8. Utilize antivirus and security software – . No matter how careful a user is, there’s always the risk of accidentally engaging with a malicious link – and just one unfortunate click can lead to months of recovery time.
  9. Don’t friend people you do not know – Companies should encourage employees to thoroughly vet a friend request before hitting “accept”. They should check to see if other colleagues are also connected to the account. If the account seems suspicious or you don’t know the individual, ignore or report the user, and refrain from clicking on any links they may have sent.
  10. Validate and verify – just because it is on the Internet does not make it true.

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Walmart denies hack occurred

14,600 emails addresses and passwords posted – Walmart denies hack occurred

Walmart denies hack occurred
Incident Communication Plan

Walmart denies hack occurred after email address and passwords were posted.   – Over 14,600 email addresses and plain-text passwords associated with Sam’s Club’s online store were dumped on Pastebin, a text sharing site. Walmart denied a hack occurred.

The title of the password dump said that the accounts listed belonged to the retail giant. The company which has over 650 locations across the US and tens of millions of members.

Walmart said “.. looked into this issue and there is no indication of a breach of our systems. It is most likely a result of one of the past breaches of other companies’ systems. Because customers often use the same usernames and passwords on various sites, bad actors will typically test the credentials they obtain across many popular sites. Unfortunately, this is an industry-wide issue,” said a Walmart spokesperson.

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That is no way to inspire confidence in the security of an enterprise’s website.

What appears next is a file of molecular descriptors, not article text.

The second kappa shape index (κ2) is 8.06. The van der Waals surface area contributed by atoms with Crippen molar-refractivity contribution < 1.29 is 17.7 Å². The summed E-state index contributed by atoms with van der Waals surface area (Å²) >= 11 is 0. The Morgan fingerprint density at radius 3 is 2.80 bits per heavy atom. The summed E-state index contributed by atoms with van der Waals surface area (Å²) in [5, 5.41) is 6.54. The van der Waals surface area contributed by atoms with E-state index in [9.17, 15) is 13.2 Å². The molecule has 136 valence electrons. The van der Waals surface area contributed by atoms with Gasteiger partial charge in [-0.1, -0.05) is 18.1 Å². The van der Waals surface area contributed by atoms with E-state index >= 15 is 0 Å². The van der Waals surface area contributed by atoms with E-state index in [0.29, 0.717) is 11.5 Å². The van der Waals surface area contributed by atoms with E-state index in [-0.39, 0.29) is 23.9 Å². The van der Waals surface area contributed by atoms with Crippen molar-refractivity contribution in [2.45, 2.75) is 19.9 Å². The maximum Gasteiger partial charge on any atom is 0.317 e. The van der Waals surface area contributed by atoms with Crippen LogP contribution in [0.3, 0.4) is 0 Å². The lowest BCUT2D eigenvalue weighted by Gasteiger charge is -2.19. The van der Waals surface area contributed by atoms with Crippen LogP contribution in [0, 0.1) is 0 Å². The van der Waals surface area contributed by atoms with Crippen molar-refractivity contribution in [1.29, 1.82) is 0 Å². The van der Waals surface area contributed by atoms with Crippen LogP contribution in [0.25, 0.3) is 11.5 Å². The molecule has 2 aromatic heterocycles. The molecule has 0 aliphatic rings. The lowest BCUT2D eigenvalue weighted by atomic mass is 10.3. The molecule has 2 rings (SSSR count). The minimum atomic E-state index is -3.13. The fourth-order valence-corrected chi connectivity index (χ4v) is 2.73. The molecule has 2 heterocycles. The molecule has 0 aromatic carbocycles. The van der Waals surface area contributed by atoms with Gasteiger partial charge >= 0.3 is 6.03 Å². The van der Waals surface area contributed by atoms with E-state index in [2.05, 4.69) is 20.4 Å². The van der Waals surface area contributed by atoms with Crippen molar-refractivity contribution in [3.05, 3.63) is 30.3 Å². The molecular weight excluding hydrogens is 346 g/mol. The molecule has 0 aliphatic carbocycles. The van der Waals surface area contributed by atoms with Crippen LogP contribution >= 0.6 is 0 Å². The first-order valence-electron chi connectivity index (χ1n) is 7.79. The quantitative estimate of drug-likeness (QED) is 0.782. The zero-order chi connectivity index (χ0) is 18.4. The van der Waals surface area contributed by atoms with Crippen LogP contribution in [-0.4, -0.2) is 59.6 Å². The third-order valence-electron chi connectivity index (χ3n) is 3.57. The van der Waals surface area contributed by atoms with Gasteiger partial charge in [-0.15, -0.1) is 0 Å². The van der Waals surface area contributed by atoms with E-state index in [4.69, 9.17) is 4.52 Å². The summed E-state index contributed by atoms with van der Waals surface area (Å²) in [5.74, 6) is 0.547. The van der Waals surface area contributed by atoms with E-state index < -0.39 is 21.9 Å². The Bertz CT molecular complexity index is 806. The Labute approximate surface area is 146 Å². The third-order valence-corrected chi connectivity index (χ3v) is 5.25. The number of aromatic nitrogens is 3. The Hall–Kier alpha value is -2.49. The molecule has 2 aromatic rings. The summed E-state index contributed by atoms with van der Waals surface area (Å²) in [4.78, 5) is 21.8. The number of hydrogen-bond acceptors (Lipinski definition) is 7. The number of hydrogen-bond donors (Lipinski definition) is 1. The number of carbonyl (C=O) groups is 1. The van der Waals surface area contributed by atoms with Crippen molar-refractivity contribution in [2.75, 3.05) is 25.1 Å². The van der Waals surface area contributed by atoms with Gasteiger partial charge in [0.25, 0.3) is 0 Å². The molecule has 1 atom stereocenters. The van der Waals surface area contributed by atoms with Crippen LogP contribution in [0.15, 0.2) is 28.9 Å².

To survive an incident such as a business interruption, security breach, or a product recall, organizations need more than a successful communication strategy – they need an incident communication plan.

The overall objectives of a incident communications plan should be established at the outset. The objectives should be agreed upon, well understood, and publicized. For example, will the primary objective of the communications plan be for communications only to employees, and only during a disaster? Or is the intent to advise customers of interruptions to service? Or is it for investors and stockholders? Or regulatory agencies? Or is it some combination of these?

Top 10 Wearable Issues

Top 10 Wearable Issues

Top 10 Wearable Issues – Over 33% of all organizations surveyed by Janco have revealed they have more than 5,000 connected devices. Add to that, Cisco predicts there will be more than 600 million wearable devices in use by 2020.

These facts present a set of challenges for CIOs and IT enterprises of all sizes.

  1. Easy physical access to Data
  2. Records management, retention, and destruction
  3. Business continuity is significantly more complex
  4. Photos, Videos and Audio can be captured without anyone knowing it
  5. Instant access to outside Wi-Fi and cellular systems facilitates rapid dissemination
  6. Insecure wireless connectivity
  7. Lack of encryption
  8. Lack of formal policies with limited regulation or compliance –
  9. Software and Firmware version control
  10. Current MDM Policies Don’t Cover Wearables

Read On…

Top 10 Wearable Issues Download Selected Pages

10 best practices electronic meetings

10 best practices electronic meetings

10 best practices electronic meetings
Travel Off-Site Meeting Policy

10 best practices electronic meetings have been identified by Janco Associates, Inc.  They are:

  1. Have an agenda that is available to all attendees before the meeting
  2. Have a process to validate that the devices in use by users will work with the electronic meeting application
  3. Test the meeting technology with all attendees well in advance of the meeting
  4. Have a specific start time
  5. Be aware of time zones that meeting attendees will be in
  6. Have a dress code including background for meeting attendees to follow
  7. Send electronic invitation which require a confirmation and put the meeting in the electronic calendars of all attendees
  8. Have a common secure location where share documents are available to all attendees
  9. Record the meeting and comments for others to review if they are not able to attend
  10. After the meeting send a summary of the meeting including next steps, tasks assigned, and when the next follow-up meeting will take place.

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Top 10 Technology Travel Tips – International

Top 10 Technology Travel Tips – International

Travel, Electronic, and Off-Site Meeting Policy
Top 10 Travel Tips